Rebel Architecture

What is your goal when you design a building? To create something beautiful? To meet the client’s specifications?

Rebel Architecture is a six-part TV documentary about the bravery and conviction of people who skirt the law to design for the public good. The Al Jazeera series profiles “architects who are using design as a form of activism and resistance to tackle the world’s urban, environmental and social crises.”

Rebel Architecture came to our attention through Link Festival, an Australian “anti-conference” about design, technology and social change. Filmmaker Ana Naomi de Sousa is speaking at the conference in Melbourne in February (get tickets here) alongside Cities by Citizens’ Lucinda Hartley and David Week.

The entire series is available to view online – the episode below, about guerrilla architect Santiago Cirugeda, is one of our favourites.

Guerrilla architect

Can Spanish self-build legend Santiago Cirugeda turn an abandoned factory into a vibrant cultural centre?

The series’ website explains, “Santiago Cirugeda is a subversive architect from Seville who has dedicated his career to reclaiming urban spaces for the public…

With his expert knowledge of urban planning legislation, Santiago is not afraid to ‘occupy’, or squat, abandoned space and to use his knowledge of the law to enable community building…

‘What we’re doing here is not a quick-fix for the crisis – this is coming up with a new way of doing things.'”

International Congress on Adaptive Urbanism

Cities by Citizens’ co-founders were interviewed by the International Congress on Adaptive Urbanism (ICAU), which is on this week in Christchurch, New Zealand.

According to the organisers, “Adaptive Urbanism has radical revolutionary potential, but can equally bolster existing power structures. Some use it as a tool for subversion, others to complement more traditional modes of city-building. Adaptive Urbanism seems to be the next frontier where the big questions of human rights, (in)equality and democracy are playing out.”

Adaptive Urbanism Congress

Enjoy some excerpts from their conversations, with the full interviews (and indeed, interviews with all participants at ICAU) linked below.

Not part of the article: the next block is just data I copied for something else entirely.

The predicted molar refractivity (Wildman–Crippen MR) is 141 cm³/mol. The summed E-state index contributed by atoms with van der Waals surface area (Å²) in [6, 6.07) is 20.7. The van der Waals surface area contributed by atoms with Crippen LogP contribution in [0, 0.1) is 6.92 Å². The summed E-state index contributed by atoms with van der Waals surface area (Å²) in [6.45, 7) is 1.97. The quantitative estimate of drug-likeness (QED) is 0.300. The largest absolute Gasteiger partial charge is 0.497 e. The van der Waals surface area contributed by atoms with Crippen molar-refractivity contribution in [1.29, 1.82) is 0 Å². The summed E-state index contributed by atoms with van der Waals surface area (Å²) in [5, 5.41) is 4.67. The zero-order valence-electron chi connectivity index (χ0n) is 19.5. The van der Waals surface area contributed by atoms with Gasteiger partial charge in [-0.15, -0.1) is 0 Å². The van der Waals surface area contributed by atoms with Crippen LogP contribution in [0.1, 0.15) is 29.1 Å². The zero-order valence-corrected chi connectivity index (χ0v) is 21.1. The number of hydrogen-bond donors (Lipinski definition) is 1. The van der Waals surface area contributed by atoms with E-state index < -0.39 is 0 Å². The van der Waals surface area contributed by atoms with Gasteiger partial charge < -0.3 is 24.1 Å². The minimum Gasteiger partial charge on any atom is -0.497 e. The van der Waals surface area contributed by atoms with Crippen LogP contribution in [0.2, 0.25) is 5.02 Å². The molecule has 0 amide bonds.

ICAU: Adaptive urbanism, iterative placemaking, participatory design or…? What would you call it and why?

David Week: Citizen-made cities. Cities in which the citizens act directly to shape their cities, with the support of their government, rather than replaced by government. No bureaucracy. Light management. Open participation. I define it this way because making is the key act, and citizens are the key actor.

ICAU: Tell us about one project, you have been involved in, that fits the way you describe your chosen term above.

Lucinda Hartley: In Cambodia I worked on a slum upgrading project that began as a school, and ended as a footpath. The collaborative process changed the whole brief. The major issue was flooding, this kept the kids from school. Together we built a raised footpath, each household contributing a small section.

ICAU: Where does adaptive urbanism happen?

David: In any “slum” in the developing world, in community-led projects, in acts of guerrilla urbanism, in business improvement districts, on every continent in different ways, during most of history, in the future, in free libraries, wherever city-user shapes city commons.

ICAU: Adaptive urbanism – can it bring real change, or is it just symbolic of utopia? What is the future of city-making?

Lucinda: Currently adaptive urbanism is predominantly a design and activism process, therefore it interrupts only the tail end of the urban formation process: the shaping of space. In order to have real change, changes in design process need to occur in conjunction with new forms of urban governance.

Read David Week and Lucinda Hartley‘s full interviews.

To learn hands-on, come along to Cities by Citizens’ interactive city-making game workshop on Monday 27 October, part of Melbourne Knowledge Week.

Melbourne Knowledge Week

On 27 October 2014, Cities By Citizens explored collaborative city making with an interactive, life size urban planning game workshop, presented by Cities by Citizens as part of Melbourne Knowledge Week 2014.


Using an interactive game methodology, the workshop modeled scenarios for collaborative city making and explore the challenges and opportunities of city governance and community activities.

During this session, participants acquired some  a bundle of new ideas about how to step up and work with others to take charge of their street, their neighbourhood, their city.

Image: The Guardian